LGBTQ Catholic Organization Blasts Archbishop for Denying Nancy Pelosi Communion

Archbishop’s edict denying key sacrament was issued in response to Pelosi’s views on abortion access.

(Left) Archbishop Salvatore Cordileone – (Right) Nancy Pelosi

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DignityUSA, the LGBTQ-affirming organization representing U.S. Catholics who support full inclusion, denounced San Francisco Archbishop Salvatore Cordileone’s decision to deny Communion to U.S. House Speaker Nancy Pelosi until she publicly repudiates her support for abortion rights.

Cordileone, who last year called for Communion to be withheld from pro-abortion public figures without mentioning specific names, issued his edict on Friday, specifically rebuking the 82-year-old Democratic House Speaker for her longstanding support of reproductive rights, including access to birth control and abortion.

“After numerous attempts to speak with her to help her understand the grave evil she is perpetrating, the scandal she is causing, and the danger to her own soul she is risking, I have determined that the point has come in which I must make a public declaration that she is not to be admitted to Holy Communion unless and until she publicly repudiate her support for abortion ‘rights’ and confess and receive absolution for her cooperation in this evil in the sacrament of Penance,” Cordileone said in a letter to members of his archdiocese.

The archbishop’s edict drops at a time when Democrats, facing a difficult midterm election, have sought to rally their base by warning of the loss of access to abortion should the GOP regain control of Congress. That move comes on the heels of a leak of a draft U.S. Supreme Court opinion that appears to signal that the nation’s highest court is poised to overturn the nearly five-decades-old decision in Roe v. Wade, which established the right to obtain an abortion. By overturning Roe, abortion access would be determined by individual state laws, making it illegal in several states but potentially legal in neighboring ones.

But DignityUSA argues that Pelosi should not be penalized for defending the right to obtain an abortion, particularly since polling indicates a majority of rank-and-file Catholics do not support overturning the Roe decision, regardless of their personal views on abortion rights.

“DignityUSA firmly believes that the sacraments of our church should never be weaponized against Catholics, no matter their identity, beliefs, or public stances,” Marianne Duddy-Burke, the organization’s executive director, said in a statement. “Communion is a gift to help us grow in grace, not a reward for compliance.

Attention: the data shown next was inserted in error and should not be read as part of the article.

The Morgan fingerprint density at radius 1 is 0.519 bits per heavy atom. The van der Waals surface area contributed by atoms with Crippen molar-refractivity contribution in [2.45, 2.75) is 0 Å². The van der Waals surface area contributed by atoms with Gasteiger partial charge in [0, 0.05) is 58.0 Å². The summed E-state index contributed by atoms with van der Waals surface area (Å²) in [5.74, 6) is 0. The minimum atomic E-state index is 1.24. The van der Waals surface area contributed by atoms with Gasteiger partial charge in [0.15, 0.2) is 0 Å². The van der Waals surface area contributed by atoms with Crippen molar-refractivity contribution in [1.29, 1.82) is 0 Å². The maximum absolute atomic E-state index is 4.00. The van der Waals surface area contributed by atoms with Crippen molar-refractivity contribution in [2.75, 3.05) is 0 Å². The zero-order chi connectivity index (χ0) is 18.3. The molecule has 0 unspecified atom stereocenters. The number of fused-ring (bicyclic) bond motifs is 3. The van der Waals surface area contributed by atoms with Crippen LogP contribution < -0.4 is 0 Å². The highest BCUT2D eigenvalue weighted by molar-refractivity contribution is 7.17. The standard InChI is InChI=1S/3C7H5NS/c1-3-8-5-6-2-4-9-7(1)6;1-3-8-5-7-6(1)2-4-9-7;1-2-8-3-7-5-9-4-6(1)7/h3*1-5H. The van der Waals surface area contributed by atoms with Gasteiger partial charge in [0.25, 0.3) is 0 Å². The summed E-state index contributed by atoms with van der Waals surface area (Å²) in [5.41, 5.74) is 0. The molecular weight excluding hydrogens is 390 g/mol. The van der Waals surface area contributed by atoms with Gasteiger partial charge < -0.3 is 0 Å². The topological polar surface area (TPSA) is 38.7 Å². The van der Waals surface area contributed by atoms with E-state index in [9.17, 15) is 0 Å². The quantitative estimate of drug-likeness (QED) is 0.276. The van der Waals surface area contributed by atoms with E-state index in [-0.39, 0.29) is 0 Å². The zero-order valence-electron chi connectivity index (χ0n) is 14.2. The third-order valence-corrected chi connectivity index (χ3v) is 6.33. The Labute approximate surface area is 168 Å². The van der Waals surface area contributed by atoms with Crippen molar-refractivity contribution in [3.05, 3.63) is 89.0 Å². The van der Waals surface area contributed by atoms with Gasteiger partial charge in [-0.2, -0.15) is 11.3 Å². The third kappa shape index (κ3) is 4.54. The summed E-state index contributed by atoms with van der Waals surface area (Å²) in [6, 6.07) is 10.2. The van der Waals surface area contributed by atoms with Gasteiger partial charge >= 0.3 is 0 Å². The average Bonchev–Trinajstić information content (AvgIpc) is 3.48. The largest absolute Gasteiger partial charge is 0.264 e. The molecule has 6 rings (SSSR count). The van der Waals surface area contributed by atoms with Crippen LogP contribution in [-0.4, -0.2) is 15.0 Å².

“It is wrong for Speaker Pelosi to be denied Communion for striving to serve the people of this diverse nation,” Duddy-Burke continued. “We call on Archbishop Cordileone to withdraw this ban, and for Catholics across the country to stand against attempts to use Communion to coerce the violation of anyone’s sincerely held beliefs.”

In November 2021, DignityUSA lead the “Bread Not Stones” witness at the fall meeting of the U.S. Conference of Catholic Bishops, which sought to sway bishops from issuing barring Catholics, including President Joe Biden, from receiving Communion for holding opinions on political or public policy matters that run counter to the Church’s views on abortion, homosexuality, and same-sex marriage, among others.

The bishops ultimately rejected an explicit ban, instead issuing guidelines for practicing Catholics to consider when receiving Communion — relying on individuals’ ability to examine their actions and their consciences, rather than a top-down edict.

Madeline Marlett, the co-chair of DignityUSA’s Young Adult group, who volunteered as an altar server for Archbishop Cordileone for several years, praised Pelosi for standing up for her political beliefs and criticized Cordileone for seeking to punish and ultimately force her into compliance with his preferred worldview.

“We call for this injustice to be righted and will continue to hold Speaker Pelosi in prayer as she faces the unjust weaponizing of this core sacrament of Catholicism,” Marlett said in a statement.

“Withholding Communion from any Catholic pushes them to the margins of our Church,” Duddy-Burke added. “It shames them by encouraging people to speculate about why they are unworthy of approaching the sacred table. It violates the duty of care that is the central ministry of the ordained. It is simply wrong.